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  #12  
Old 06-13-2008, 08:27 PM
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Clayton_C Clayton_C is offline
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Default Re: How to Start a Band

Yes, I'm hoping that if I can get these people together and show them how serious I am about getting out there and playing... they'll start acting serious about it too.
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  #13  
Old 06-13-2008, 08:48 PM
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Clayton_C Clayton_C is offline
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Default Re: How to Start a Band

Okay, I drafted a basic email-style description of the group that I'm planning to email out to everyone. I'll post it here... if anyone thinks of something that needs inclusion, please let me know!

---

JAZZ GROUP

Bass, Keys, Saxophone, and Trumpet are needed.

Will be an organized group with rehearsals twice a week. I'm perfectly fine with arranging rehearsal times to suit everyone's schedules. Rehearsals will typically be 2-3 hours. One rehearsal will be dedicated to sight reading all new music (building a base of call-up tunes), and the other rehearsal will be dedicated to practicing tunes we have already sight read (getting comfortable with each other as players). Everyone will get solos to fit the tune (i.e.: in a soft piano-intensive ballad, no drum solos). We will be playing a mix of Traditional Jazz and Latin(Fakebook/Realbook tunes, bop-era charts), New and Contemporary Jazz (anything post-bop that's NOT SMOOTH!!!), and Old Pop (Sinatra, Ella Fitzgerald, whatever we can manage without a vocalist).

Expect two 2-3 hour rehearsals per week for a month before getting a gig. The entire purpose of this band, besides having fun and making music, is to play around town and hopefully get lots of gigs. Any payment that the band receives will be equally divided among all the players.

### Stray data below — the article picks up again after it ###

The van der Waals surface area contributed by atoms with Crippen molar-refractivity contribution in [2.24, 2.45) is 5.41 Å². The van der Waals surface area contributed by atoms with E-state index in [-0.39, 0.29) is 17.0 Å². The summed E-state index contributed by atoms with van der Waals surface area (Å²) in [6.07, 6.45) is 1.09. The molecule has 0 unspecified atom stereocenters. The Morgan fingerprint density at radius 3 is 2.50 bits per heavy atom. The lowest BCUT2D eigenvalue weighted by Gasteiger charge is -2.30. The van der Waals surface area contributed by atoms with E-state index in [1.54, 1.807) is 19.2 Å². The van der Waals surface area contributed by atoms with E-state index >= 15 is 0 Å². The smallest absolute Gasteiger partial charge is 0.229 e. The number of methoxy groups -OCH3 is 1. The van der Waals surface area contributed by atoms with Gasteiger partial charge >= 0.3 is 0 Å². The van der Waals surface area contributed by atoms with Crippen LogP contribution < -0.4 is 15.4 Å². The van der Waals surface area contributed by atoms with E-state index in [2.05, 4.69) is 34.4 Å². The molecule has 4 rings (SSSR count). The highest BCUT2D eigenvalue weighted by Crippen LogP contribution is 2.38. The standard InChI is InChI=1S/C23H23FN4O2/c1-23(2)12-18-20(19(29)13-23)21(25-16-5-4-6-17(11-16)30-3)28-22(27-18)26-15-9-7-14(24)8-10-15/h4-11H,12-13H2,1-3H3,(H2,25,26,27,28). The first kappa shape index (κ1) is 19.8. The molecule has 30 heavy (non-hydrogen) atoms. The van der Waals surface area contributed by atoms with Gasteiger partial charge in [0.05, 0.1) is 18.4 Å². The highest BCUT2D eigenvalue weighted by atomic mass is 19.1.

All rehearsals will be recorded and CDs can be emailed or burnt for anyone who wants/needs a copy for a class or just to listen. Please RSVP with your schedule and WHAT WORKS FOR YOU, and I will try to make rehearsals as conveinent as possible for everyone. Depending on individual schedules, I hope to begin rehearsals on the last week of July, carrying us into the school year. By the end of the first quarter, we will hopefully begin to play around town.

RSVP. Clayton Chancey
Phone: (---) --- ----
Email: ----------@gmail.com
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  #14  
Old 06-13-2008, 09:42 PM
lewisn27
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Default Re: How to Start a Band

hi Clayton!
i think your thinking in to this a bit too much.
if it is just your mates your playing with you don't need that much organisation. it is good how your planning in advance and stuff but the main thing is that you get together and play.

as soon you find some compitent members for your band, just get together and play, before you do anything else get to know each others playing style so you can work together easily listen to eachother. that would be my main advice to you.
as soon as you get together it will probably just fit in to place as you go along.